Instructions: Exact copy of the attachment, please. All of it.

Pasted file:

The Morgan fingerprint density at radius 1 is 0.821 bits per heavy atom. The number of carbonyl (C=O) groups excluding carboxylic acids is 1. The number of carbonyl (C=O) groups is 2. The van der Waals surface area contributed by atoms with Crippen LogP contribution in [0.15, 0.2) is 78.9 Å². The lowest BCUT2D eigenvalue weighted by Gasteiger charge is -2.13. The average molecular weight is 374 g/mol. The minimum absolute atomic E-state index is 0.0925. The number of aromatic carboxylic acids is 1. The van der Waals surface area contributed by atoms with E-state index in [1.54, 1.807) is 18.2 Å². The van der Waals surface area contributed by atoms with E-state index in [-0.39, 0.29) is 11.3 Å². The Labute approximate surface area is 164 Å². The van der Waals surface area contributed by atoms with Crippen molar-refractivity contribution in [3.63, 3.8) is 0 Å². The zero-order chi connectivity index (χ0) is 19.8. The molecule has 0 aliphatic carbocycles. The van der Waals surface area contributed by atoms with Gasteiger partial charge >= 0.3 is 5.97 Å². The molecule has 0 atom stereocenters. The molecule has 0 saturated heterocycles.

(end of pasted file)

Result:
The Morgan fingerprint density at radius 1 is 0.821 bits per heavy atom. The number of carbonyl (C=O) groups excluding carboxylic acids is 1. The number of carbonyl (C=O) groups is 2. The van der Waals surface area contributed by atoms with Crippen LogP contribution in [0.15, 0.2) is 78.9 Å². The lowest BCUT2D eigenvalue weighted by Gasteiger charge is -2.13. The average molecular weight is 374 g/mol. The minimum absolute atomic E-state index is 0.0925. The number of aromatic carboxylic acids is 1. The van der Waals surface area contributed by atoms with E-state index in [1.54, 1.807) is 18.2 Å². The van der Waals surface area contributed by atoms with E-state index in [-0.39, 0.29) is 11.3 Å². The Labute approximate surface area is 164 Å². The van der Waals surface area contributed by atoms with Crippen molar-refractivity contribution in [3.63, 3.8) is 0 Å². The zero-order chi connectivity index (χ0) is 19.8. The molecule has 0 aliphatic carbocycles. The van der Waals surface area contributed by atoms with Gasteiger partial charge >= 0.3 is 5.97 Å². The molecule has 0 atom stereocenters. The molecule has 0 saturated heterocycles.